June is famous for the start of summer, having the longest day of the year and of course Father’s Day. It is also Canadian Men’s Health Month, and observes International Men’s Health Week (June 14-20). This year, the theme is “Move for Your Mental Health”. According to statistics Canada one in five Canadian adults screened positive for symptoms of depression, anxiety, or post-traumatic stress disorder during the pandemic. Of these, 68% reported their mental health had worsened since the start of COVID-19.
So why the focus on movement? There is strong evidence that physical activity can alleviate some symptoms associated with mild to moderate depression. Studies have shown increases in the chemicals called neurotransmitters that are decreased in depression. Another advantage of exercise is that it may act as a distraction from worry and depressive thoughts. It also has been shown to enjoyment known as a positive effect.
Exercise has been shown to improve self-image, social skills and cognitive functions. Even a brisk 10-minute walk increases mental alertness, energy and well-being.
Exercise can have a positive effect on our daily moods. People were asked to rate their mood immediately after periods of physical activity (e.g. going for a walk) and periods of inactivity (e.g., reading a book). They found that the participants felt more content, more awake and calmer after being physically active compared to after periods of inactivity. They also found that the effect of physical activity on mood was greatest when mood was initially low.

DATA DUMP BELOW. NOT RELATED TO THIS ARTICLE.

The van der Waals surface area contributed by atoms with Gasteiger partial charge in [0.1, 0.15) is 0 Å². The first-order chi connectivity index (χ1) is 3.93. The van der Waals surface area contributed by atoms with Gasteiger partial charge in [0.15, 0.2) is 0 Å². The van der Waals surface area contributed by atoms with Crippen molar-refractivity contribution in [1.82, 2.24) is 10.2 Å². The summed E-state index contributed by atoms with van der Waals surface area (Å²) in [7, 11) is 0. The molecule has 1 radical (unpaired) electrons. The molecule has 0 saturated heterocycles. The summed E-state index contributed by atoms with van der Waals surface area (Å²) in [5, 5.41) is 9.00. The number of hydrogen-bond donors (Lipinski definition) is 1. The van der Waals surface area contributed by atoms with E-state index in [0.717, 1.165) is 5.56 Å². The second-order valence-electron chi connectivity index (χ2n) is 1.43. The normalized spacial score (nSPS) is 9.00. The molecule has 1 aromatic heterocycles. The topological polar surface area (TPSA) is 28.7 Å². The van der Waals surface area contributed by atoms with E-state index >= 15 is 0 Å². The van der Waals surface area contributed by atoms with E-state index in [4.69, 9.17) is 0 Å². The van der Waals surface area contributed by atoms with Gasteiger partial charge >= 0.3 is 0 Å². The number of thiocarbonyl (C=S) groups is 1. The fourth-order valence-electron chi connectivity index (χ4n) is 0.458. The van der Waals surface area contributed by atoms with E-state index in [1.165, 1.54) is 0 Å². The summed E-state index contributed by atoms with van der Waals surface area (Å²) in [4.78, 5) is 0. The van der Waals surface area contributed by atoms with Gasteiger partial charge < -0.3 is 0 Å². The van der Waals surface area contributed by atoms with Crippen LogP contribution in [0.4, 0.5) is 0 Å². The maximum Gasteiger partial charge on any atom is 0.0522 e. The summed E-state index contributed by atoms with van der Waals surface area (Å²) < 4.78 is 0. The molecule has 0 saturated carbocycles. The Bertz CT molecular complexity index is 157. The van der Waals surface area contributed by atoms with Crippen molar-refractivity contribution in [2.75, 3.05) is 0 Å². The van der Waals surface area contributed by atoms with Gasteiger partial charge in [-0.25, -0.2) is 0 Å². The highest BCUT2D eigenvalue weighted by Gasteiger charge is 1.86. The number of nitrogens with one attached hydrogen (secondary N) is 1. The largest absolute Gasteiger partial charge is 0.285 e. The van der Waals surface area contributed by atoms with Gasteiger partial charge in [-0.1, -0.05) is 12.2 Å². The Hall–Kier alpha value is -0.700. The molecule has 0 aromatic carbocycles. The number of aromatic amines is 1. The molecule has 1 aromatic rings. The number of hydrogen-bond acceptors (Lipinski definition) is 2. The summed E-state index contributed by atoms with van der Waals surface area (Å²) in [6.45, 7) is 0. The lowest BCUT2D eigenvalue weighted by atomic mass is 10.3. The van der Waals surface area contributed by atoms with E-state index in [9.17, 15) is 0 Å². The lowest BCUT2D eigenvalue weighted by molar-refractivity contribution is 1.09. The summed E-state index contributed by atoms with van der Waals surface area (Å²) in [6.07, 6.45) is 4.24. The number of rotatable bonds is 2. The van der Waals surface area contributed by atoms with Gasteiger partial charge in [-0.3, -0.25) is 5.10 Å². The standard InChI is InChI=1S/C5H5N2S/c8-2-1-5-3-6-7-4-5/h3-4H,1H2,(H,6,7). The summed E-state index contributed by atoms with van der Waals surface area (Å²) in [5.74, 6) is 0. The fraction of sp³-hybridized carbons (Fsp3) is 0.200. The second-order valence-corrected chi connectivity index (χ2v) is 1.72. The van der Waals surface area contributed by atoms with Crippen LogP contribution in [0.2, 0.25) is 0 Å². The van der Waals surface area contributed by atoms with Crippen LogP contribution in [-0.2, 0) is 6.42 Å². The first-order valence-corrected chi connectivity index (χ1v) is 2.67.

Physical activity has been shown as a stress reducer. Research on employed adults found that physically active individuals tend to have lower stress rates compared to individuals who are less active. Stress symptoms such as loss of sleep, excess sweating and appetite problems were shown to be improved with physical activity.
On average, we should aim for around 2.5 hours of moderate — intensity activity per week. This may seem daunting at first, but it only works out to 30 minutes, five days per week. It is best to choose an activity you enjoy and to which you can commit. For example, biking 40 kms each day may be difficult to schedule, and if you don’t enjoy cycling can bring a sense of dread.
Moving for mental health helps men, but it also impacts families, friends, workplaces, and our community. Fathers, sons, brothers, uncles that are active are more engaged in their community and that benefits everyone. So get moving! Take care of yourselves and each other.